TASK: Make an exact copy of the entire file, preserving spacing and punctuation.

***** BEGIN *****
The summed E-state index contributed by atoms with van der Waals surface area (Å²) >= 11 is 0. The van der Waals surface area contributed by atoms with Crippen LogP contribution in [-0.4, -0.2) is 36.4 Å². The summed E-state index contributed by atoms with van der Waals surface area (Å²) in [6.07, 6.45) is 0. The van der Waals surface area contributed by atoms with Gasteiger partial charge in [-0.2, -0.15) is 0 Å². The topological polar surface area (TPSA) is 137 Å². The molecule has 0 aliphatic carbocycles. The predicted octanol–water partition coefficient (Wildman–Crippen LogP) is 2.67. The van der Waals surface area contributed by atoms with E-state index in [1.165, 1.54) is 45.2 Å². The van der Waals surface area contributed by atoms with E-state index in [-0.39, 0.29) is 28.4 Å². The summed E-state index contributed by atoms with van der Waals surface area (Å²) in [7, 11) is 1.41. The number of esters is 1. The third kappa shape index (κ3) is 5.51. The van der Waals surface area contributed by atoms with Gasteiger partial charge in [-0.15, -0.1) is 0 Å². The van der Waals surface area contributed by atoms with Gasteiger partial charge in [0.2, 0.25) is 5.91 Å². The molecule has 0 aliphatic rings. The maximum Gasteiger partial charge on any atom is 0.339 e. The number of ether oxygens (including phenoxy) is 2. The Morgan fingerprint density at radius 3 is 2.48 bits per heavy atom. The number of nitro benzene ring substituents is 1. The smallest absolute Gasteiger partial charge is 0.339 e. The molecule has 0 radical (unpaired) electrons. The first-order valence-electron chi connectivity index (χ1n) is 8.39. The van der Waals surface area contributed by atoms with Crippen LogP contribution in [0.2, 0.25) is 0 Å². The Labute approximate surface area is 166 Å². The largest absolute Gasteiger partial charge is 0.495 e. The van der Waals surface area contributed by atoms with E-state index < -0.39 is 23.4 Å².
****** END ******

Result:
The summed E-state index contributed by atoms with van der Waals surface area (Å²) >= 11 is 0. The van der Waals surface area contributed by atoms with Crippen LogP contribution in [-0.4, -0.2) is 36.4 Å². The summed E-state index contributed by atoms with van der Waals surface area (Å²) in [6.07, 6.45) is 0. The van der Waals surface area contributed by atoms with Gasteiger partial charge in [-0.2, -0.15) is 0 Å². The topological polar surface area (TPSA) is 137 Å². The molecule has 0 aliphatic carbocycles. The predicted octanol–water partition coefficient (Wildman–Crippen LogP) is 2.67. The van der Waals surface area contributed by atoms with E-state index in [1.165, 1.54) is 45.2 Å². The van der Waals surface area contributed by atoms with E-state index in [-0.39, 0.29) is 28.4 Å². The summed E-state index contributed by atoms with van der Waals surface area (Å²) in [7, 11) is 1.41. The number of esters is 1. The third kappa shape index (κ3) is 5.51. The van der Waals surface area contributed by atoms with Gasteiger partial charge in [-0.15, -0.1) is 0 Å². The van der Waals surface area contributed by atoms with Gasteiger partial charge in [0.2, 0.25) is 5.91 Å². The molecule has 0 aliphatic rings. The maximum Gasteiger partial charge on any atom is 0.339 e. The number of ether oxygens (including phenoxy) is 2. The Morgan fingerprint density at radius 3 is 2.48 bits per heavy atom. The number of nitro benzene ring substituents is 1. The smallest absolute Gasteiger partial charge is 0.339 e. The molecule has 0 radical (unpaired) electrons. The first-order valence-electron chi connectivity index (χ1n) is 8.39. The van der Waals surface area contributed by atoms with Crippen LogP contribution in [0.2, 0.25) is 0 Å². The Labute approximate surface area is 166 Å². The largest absolute Gasteiger partial charge is 0.495 e. The van der Waals surface area contributed by atoms with E-state index < -0.39 is 23.4 Å².